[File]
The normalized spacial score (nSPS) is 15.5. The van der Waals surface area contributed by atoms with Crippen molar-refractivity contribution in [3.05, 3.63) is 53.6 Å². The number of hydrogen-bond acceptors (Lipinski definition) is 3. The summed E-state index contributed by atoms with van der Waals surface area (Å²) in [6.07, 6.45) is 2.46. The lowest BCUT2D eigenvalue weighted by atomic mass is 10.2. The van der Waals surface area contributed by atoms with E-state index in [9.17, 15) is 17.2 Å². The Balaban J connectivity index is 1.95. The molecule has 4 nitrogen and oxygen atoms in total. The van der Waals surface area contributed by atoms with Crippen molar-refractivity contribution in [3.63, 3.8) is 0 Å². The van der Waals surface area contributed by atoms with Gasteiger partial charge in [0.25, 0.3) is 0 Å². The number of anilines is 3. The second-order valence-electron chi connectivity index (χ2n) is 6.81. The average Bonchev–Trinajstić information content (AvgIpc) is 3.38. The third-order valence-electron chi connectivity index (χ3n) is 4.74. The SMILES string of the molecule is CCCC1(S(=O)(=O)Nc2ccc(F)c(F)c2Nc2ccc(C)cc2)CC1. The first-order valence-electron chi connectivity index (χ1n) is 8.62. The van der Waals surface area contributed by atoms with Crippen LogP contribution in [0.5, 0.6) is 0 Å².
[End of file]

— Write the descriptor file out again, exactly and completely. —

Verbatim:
The normalized spacial score (nSPS) is 15.5. The van der Waals surface area contributed by atoms with Crippen molar-refractivity contribution in [3.05, 3.63) is 53.6 Å². The number of hydrogen-bond acceptors (Lipinski definition) is 3. The summed E-state index contributed by atoms with van der Waals surface area (Å²) in [6.07, 6.45) is 2.46. The lowest BCUT2D eigenvalue weighted by atomic mass is 10.2. The van der Waals surface area contributed by atoms with E-state index in [9.17, 15) is 17.2 Å². The Balaban J connectivity index is 1.95. The molecule has 4 nitrogen and oxygen atoms in total. The van der Waals surface area contributed by atoms with Crippen molar-refractivity contribution in [3.63, 3.8) is 0 Å². The van der Waals surface area contributed by atoms with Gasteiger partial charge in [0.25, 0.3) is 0 Å². The number of anilines is 3. The second-order valence-electron chi connectivity index (χ2n) is 6.81. The average Bonchev–Trinajstić information content (AvgIpc) is 3.38. The third-order valence-electron chi connectivity index (χ3n) is 4.74. The SMILES string of the molecule is CCCC1(S(=O)(=O)Nc2ccc(F)c(F)c2Nc2ccc(C)cc2)CC1. The first-order valence-electron chi connectivity index (χ1n) is 8.62. The van der Waals surface area contributed by atoms with Crippen LogP contribution in [0.5, 0.6) is 0 Å².